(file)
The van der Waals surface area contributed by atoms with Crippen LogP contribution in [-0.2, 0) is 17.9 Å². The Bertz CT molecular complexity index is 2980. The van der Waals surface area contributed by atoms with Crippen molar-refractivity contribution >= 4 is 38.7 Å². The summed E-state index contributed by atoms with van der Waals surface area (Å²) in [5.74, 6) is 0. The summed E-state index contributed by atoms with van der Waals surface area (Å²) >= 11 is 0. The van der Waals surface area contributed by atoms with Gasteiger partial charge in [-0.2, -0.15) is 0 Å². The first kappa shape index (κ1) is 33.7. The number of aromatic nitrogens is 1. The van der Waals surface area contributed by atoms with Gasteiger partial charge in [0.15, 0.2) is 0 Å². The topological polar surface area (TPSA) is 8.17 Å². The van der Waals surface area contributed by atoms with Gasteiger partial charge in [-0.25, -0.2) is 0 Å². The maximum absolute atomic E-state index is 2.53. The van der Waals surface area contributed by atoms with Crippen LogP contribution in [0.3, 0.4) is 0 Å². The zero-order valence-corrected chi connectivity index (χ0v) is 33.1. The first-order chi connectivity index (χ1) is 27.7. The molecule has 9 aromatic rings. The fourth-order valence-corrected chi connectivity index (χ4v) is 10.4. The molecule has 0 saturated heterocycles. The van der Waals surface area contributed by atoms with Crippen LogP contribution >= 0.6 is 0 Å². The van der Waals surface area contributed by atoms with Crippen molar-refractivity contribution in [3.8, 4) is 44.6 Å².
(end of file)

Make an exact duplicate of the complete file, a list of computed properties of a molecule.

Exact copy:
The van der Waals surface area contributed by atoms with Crippen LogP contribution in [-0.2, 0) is 17.9 Å². The Bertz CT molecular complexity index is 2980. The van der Waals surface area contributed by atoms with Crippen molar-refractivity contribution >= 4 is 38.7 Å². The summed E-state index contributed by atoms with van der Waals surface area (Å²) in [5.74, 6) is 0. The summed E-state index contributed by atoms with van der Waals surface area (Å²) >= 11 is 0. The van der Waals surface area contributed by atoms with Gasteiger partial charge in [-0.2, -0.15) is 0 Å². The first kappa shape index (κ1) is 33.7. The number of aromatic nitrogens is 1. The van der Waals surface area contributed by atoms with Gasteiger partial charge in [0.15, 0.2) is 0 Å². The topological polar surface area (TPSA) is 8.17 Å². The van der Waals surface area contributed by atoms with Gasteiger partial charge in [-0.25, -0.2) is 0 Å². The maximum absolute atomic E-state index is 2.53. The van der Waals surface area contributed by atoms with Crippen LogP contribution in [0.3, 0.4) is 0 Å². The zero-order valence-corrected chi connectivity index (χ0v) is 33.1. The first-order chi connectivity index (χ1) is 27.7. The molecule has 9 aromatic rings. The fourth-order valence-corrected chi connectivity index (χ4v) is 10.4. The molecule has 0 saturated heterocycles. The van der Waals surface area contributed by atoms with Crippen LogP contribution >= 0.6 is 0 Å². The van der Waals surface area contributed by atoms with Crippen molar-refractivity contribution in [3.8, 4) is 44.6 Å².